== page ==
Stocking the district waters with fish

TROUT PLACED IN VALLEY LAKE.

STOCKING THE DISTRICT WATERS WITH FISH.

TROUT PLACED IN VALLEY LAKE.

Border Watch

Saturday 23 June 1900

Mr. William Schmidt, a one time resident of Mount Gambier, but now of Ballarat, was entrusted by the Mount Gambier Fish Protection Society and Anglers’ Club to bring from Ballarat the 500 yearling English lake trout promised by the Ballarat Fish Acclimatisation Society for the stocking of the Mount Gambier lakes and other waters in the district. The fish were placed by the Ballarat Society in seven tins, like shortened milk cans, except that they were only about 18 inches deep, and Schmidt started with them on Wednesday evening by train. He had instructions not to change the water during the journey, which some of the more experienced members of the Society now consider to have been a mistake. On arrival at Wolseley Schmidt observed that a great many fish were dead and many others dying, and thought it would have been wise to have changed the water, but he did not care to act contrary to his instructions. The long delay at Wolseley seems to have been fatal to a large majority of them, for on examination after their arrival in Mount Gambier on Thursday evening at 7.30 o’clock it was found that only 35 of the 500 were alive, and some of the survivors were not in a very promising state. Mr. E. Lewis, to whose care they were consigned for the night, put the tins into a trough, and allowed a stream of fresh Blue Lake water to run around them all night. Yesterday morning the whole 35 were found alive and alert, the sick ones having revived in a wonderful manner.  It was arranged on Thursday that the fish should be put into the Valley Lake at 11 o’olock the next forenoon, and residents and members of the club were invited to be present. Yesterday forenoon was very wintry, and conditions were not such as to entice people to go to an outdoor function. But 11 o’clock saw Messrs. E. Lewis, C. MacKenzie, F. Davison, H. Glover, W. Webb, and Dr.C.C. MacDonald, members of the Anglers’ Club, at a point on the south side of the Valley Lake, where in the summer season Mr. J. Glanville moors his boots. A drizzling rain from the northward was falling as the party were going down, and continued until after the fish were committed to their new home. Just before they were poured out a party of eight or nine shags, that are almost constantly about the lakes, approached the island three or four chains off, and appeared to be interested spectators of the proceedings……………. The little grey trout looked very pretty in the water. As soon as they were put in, most of them, seemingly full of life and vigour, hid out of sight. Two or three remained a minute or two to survey their new surroundings, and then followed their brethren.

The Club members went back to their conveyances, and drank success to the fish, Mr. Davison, the President, acting the part of host. The party then spent a quarter of an hour inspecting the groves of trees planted west of the Valley Lake some dozen years ago, and having done so returned to have another look at the spot where the fish were placed……………………..  None of the fish were observable, having betaken themselves to deeper water……….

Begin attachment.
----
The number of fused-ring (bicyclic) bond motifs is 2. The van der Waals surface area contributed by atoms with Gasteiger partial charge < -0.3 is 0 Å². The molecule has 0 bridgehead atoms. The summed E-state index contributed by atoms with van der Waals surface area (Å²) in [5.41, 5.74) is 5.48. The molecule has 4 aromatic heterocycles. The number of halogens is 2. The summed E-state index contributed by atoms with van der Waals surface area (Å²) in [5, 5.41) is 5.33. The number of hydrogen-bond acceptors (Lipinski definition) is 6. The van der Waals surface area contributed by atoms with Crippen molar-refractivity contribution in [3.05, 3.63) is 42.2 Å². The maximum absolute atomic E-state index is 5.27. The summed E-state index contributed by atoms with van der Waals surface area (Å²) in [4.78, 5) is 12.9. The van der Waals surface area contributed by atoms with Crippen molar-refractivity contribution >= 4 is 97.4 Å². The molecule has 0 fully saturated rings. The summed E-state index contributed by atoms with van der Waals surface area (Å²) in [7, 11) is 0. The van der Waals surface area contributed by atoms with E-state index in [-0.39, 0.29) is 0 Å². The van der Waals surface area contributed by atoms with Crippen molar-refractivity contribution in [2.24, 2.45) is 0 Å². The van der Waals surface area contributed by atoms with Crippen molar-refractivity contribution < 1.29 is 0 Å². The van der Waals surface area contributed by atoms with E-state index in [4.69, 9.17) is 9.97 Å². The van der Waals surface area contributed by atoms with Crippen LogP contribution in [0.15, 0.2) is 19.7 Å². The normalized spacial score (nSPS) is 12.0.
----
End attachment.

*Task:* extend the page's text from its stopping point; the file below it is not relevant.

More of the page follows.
The club, in common with everyone else who feel an interest in the stocking of the district waters with first-class fish, regret that the long journey from Ballarat was so disastrous to the young fish, but are hopeful that if the 35 put in have a fair show they will in two or three years fairly stock the lake. The club regret very much that their desire to place trout in Lakes Leake and Edward and Ewen Ponds cannot at present be realised but it is likely application will be made this season for a further supply, and if better fortune attend them these waters will be stocked and the Valley Lake further supplied. The great drawback the Club suffer from is want of money. Although the Ballarat Acclimatization Society grant the fish free there is necessarily a heavy expense attendant on their introduction to Mount Gambier. If there, then, be any gentlemen in the district who would like to see the district waters stocked with valuable fish and have not yet assisted the Society in any way they have a chance of doing the district a service…………… Another thing the Society will have to discuss will be the destruction of shags. It is said that less than a dozen infest the lakes, but they can do an immense amount of harm. It would be well if a reward could be offered for their destruction, as it might insure their early disappearance, and give the young fish a fairer chance. The lake trout (Saleno ferox)……. are a very fine fresh water fish. It attains a size of almost 30lbs and is a very powerful active fish, which tries the skill of the angler………. If those put into the Valley Lake yesterday escape the dangers of youth they and their progeny will very likely make things warm up for the perch that now luxuriate there. It is interesting to briefly recall the efforts that have been made from time to time to stock the waters of the district with fish. The last and most successful effort to stock the Mount Gambier lakes with perch was made by Mr. F. Davison about September, 1882.  In the same month Mr. G. Riddoch had Lake Leake and Edward stocked with perch. The fish did well in the Valley and Leg of Mutton lakes and three years later many other waters in the district were stocked with young fish from them. Messrs. H. Rubenkonig, F. E, Wehl, and Kabitz must have the credit for this, they placed 177 perch in Lake Bonney in August, September, and October, 1885, and they have done remarkably well there, and now afford anglers many a pleasant hour. Nearly all the female fish of that lot were spawners, and weighed from 1lb to 3½lbs each. They were in splendid order when put in. In 1885 also the same gentlemen placed perch in Lake Hawdon, the Dismal Swamp, the Peweena Swamp, Ewens’s Ponds, and lakes and swamps at Nangwarry, near the Punt, beyond Compton and elsewhere. In several of these places they have succeeded very satisfactorily.